Google uses VR to bring Pride to living rooms, mobile screens

pride parades

This  map shows countries where Pride marches were held and where viewers can watch them with Google's Cardboard virtual reality viewers. 

Credit: Google

360-degree cameras, Cardboard and VR immerse users in global Pride parades

Google is using virtual reality technology to bring LGBTQ Pride parades to people who want but can't attend one.

Dubbing the project #prideforeveryone, Google is documenting Pride parades around the world and delivering them in an immersive experience to people's living rooms and virtual reality (VR) sets.

"Pride is a time to celebrate who you are and who you love," the company wrote in a blog post. "In more than 70 countries, it's a crime to be gay. Even in countries with legal equality, many LGBTQ people face discrimination or violence for being themselves… Let's bring Pride to those who cannot march."

Without virtual reality technology, the Pride parades can be seen on television or they could be streamed online.

Google executives are hoping that its effort will provide a more immersive experience for users, with VR's wrap-around images and surround sound, that will help people feel like they're actually there.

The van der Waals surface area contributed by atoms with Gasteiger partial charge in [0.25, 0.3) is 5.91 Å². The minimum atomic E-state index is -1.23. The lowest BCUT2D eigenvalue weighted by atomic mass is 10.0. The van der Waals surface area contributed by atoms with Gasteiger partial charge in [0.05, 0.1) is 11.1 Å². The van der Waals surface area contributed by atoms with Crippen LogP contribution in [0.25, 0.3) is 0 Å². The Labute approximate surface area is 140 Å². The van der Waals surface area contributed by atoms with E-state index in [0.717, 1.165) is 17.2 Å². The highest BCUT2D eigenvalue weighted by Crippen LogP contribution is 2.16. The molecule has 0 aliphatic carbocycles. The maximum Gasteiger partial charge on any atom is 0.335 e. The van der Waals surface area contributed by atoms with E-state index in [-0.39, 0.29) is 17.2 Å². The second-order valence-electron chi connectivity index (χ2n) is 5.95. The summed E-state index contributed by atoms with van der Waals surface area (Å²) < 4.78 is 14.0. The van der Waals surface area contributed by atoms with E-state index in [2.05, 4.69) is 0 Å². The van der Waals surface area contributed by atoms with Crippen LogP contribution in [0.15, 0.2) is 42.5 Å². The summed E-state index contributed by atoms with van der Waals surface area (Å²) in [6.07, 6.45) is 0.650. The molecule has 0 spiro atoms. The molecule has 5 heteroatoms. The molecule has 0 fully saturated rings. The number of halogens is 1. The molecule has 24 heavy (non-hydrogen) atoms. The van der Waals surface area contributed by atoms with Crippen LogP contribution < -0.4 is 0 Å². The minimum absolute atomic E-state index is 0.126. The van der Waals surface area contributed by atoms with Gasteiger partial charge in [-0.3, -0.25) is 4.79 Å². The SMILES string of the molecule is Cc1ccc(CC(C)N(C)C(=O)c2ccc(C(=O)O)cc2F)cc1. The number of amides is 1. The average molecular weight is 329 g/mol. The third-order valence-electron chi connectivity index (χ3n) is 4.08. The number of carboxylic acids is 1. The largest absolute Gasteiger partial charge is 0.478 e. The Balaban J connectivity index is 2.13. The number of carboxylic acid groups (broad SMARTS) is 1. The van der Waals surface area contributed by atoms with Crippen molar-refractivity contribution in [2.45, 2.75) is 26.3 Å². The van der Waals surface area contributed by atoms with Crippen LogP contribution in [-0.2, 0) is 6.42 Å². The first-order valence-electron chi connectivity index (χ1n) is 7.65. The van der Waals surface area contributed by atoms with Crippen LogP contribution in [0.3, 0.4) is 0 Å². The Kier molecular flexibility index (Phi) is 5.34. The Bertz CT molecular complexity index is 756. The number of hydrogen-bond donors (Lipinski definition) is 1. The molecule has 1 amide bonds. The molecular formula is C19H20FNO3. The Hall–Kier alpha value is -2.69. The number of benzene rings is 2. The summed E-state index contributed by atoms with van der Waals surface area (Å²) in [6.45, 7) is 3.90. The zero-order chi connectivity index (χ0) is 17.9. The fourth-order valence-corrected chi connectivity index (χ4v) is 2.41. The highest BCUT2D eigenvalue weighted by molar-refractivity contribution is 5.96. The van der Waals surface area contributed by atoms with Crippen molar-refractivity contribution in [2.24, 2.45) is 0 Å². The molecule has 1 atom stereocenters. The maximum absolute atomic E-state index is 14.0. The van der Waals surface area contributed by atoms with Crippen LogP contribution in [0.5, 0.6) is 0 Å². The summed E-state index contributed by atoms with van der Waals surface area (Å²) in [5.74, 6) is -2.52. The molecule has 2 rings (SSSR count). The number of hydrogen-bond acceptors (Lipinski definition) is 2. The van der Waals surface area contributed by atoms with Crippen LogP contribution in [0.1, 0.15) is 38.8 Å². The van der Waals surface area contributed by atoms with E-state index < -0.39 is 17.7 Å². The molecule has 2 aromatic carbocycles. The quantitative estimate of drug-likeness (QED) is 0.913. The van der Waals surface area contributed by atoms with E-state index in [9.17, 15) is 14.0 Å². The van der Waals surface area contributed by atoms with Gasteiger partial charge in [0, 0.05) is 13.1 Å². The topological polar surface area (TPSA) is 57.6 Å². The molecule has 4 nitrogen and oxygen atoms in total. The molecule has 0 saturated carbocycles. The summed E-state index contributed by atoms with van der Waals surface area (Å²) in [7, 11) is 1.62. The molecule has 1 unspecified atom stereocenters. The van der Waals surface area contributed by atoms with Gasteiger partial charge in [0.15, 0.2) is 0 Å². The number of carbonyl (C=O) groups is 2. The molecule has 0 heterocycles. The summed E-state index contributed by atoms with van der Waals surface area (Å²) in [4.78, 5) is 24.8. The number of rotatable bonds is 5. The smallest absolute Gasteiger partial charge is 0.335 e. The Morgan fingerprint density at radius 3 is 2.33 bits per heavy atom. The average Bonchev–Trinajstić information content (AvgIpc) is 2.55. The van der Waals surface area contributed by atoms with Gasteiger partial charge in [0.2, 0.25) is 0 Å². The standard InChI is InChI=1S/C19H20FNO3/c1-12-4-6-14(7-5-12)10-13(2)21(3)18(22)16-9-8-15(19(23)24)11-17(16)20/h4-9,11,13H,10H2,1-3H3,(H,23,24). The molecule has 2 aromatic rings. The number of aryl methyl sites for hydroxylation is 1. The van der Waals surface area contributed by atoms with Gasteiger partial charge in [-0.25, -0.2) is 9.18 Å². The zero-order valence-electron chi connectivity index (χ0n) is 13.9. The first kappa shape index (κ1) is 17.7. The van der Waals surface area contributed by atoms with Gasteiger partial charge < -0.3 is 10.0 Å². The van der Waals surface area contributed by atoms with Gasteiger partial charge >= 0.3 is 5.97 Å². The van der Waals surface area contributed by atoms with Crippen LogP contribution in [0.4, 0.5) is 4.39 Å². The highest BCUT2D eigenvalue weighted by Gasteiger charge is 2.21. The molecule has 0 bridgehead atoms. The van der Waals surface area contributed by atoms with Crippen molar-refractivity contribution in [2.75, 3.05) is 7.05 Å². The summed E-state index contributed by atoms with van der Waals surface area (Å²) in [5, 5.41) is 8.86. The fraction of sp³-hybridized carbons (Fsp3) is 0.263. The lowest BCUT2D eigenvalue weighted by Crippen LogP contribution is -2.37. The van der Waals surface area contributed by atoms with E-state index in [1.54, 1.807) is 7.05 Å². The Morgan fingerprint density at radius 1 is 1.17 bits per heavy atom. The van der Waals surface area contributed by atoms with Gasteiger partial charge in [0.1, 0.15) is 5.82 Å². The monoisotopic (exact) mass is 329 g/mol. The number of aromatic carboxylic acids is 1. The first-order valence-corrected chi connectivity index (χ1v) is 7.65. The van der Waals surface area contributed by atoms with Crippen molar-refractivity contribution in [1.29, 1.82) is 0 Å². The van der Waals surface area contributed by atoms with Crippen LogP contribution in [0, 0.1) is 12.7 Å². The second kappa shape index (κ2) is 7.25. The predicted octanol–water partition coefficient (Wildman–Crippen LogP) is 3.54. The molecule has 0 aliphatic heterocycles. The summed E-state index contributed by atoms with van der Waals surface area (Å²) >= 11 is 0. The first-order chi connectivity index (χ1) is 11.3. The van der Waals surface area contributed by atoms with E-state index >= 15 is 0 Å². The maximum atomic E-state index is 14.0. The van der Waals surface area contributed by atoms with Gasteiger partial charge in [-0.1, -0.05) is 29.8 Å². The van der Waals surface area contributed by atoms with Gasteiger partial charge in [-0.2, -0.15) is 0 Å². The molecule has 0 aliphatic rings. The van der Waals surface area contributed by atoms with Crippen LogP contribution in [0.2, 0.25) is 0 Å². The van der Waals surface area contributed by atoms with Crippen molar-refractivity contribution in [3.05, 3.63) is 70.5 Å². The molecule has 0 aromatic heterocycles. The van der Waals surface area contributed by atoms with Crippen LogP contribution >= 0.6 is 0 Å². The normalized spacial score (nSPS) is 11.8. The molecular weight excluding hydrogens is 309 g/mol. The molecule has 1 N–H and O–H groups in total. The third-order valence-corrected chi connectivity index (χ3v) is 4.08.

Jeff Kagan, an independent industry analyst, said the project will be a test of Google's VR technology and the user experience it offers.

"The million-dollar question is whether a VR experience is actually better than just watching it on TV. Virtual reality is still so new and pretty clunky with the goggles, so I am not sure the experience is up to expectations yet… So whether it's worth it to the viewer is the question," Kagan said.

Google made a similar effort for Veterans Day parades last year.

This project is intended to give more users the chance to see the parades in their homes and on their mobile screens. Anyone with an Internet-connected mobile device can access the video. Google is also sending its Cardboard VR viewers to LGBTQ centers and other organizations around the world so more people will have access to the experience.

Users also can watch the video on a mobile device or a computer without Google Cardboard. It just won't have the same VR experience.

"This is an interesting twist on virtual reality," Kagan said. "On the bigger picture, allowing people to see things they wouldn't ordinarily experience, from around the world, is always a good thing. Imagine seeing the pyramids or bearing witness to some momentous historic occasion.

"This is a start and all these new technologies have to start someplace," he added.

This story, "Google uses VR to bring Pride to living rooms, mobile screens" was originally published by Computerworld.

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